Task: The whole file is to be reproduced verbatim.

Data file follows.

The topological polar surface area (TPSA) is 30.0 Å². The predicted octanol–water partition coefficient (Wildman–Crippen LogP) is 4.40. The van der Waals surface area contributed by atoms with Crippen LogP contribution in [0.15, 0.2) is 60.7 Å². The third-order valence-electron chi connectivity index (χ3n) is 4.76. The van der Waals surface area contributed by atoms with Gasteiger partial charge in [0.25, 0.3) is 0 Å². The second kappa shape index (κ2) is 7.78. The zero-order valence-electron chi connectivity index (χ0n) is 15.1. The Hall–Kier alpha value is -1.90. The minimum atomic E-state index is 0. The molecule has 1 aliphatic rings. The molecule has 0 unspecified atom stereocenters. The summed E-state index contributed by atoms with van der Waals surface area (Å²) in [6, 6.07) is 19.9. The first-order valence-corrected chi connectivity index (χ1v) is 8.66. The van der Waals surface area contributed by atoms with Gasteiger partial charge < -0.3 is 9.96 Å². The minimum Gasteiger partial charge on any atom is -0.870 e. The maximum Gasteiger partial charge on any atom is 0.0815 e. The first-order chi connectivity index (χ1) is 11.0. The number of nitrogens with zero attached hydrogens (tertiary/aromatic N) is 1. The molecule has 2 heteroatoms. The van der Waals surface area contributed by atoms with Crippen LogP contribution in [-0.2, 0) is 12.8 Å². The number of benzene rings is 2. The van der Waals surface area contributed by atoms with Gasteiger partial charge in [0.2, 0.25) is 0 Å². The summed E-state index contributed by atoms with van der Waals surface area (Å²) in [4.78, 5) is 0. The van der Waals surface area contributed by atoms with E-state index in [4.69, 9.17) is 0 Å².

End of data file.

The topological polar surface area (TPSA) is 30.0 Å². The predicted octanol–water partition coefficient (Wildman–Crippen LogP) is 4.40. The van der Waals surface area contributed by atoms with Crippen LogP contribution in [0.15, 0.2) is 60.7 Å². The third-order valence-electron chi connectivity index (χ3n) is 4.76. The van der Waals surface area contributed by atoms with Gasteiger partial charge in [0.25, 0.3) is 0 Å². The second kappa shape index (κ2) is 7.78. The zero-order valence-electron chi connectivity index (χ0n) is 15.1. The Hall–Kier alpha value is -1.90. The minimum atomic E-state index is 0. The molecule has 1 aliphatic rings. The molecule has 0 unspecified atom stereocenters. The summed E-state index contributed by atoms with van der Waals surface area (Å²) in [6, 6.07) is 19.9. The first-order valence-corrected chi connectivity index (χ1v) is 8.66. The van der Waals surface area contributed by atoms with Gasteiger partial charge < -0.3 is 9.96 Å². The minimum Gasteiger partial charge on any atom is -0.870 e. The maximum Gasteiger partial charge on any atom is 0.0815 e. The first-order chi connectivity index (χ1) is 11.0. The number of nitrogens with zero attached hydrogens (tertiary/aromatic N) is 1. The molecule has 2 heteroatoms. The van der Waals surface area contributed by atoms with Crippen LogP contribution in [-0.2, 0) is 12.8 Å². The number of benzene rings is 2. The van der Waals surface area contributed by atoms with Gasteiger partial charge in [0.2, 0.25) is 0 Å². The summed E-state index contributed by atoms with van der Waals surface area (Å²) in [4.78, 5) is 0. The van der Waals surface area contributed by atoms with E-state index in [4.69, 9.17) is 0 Å².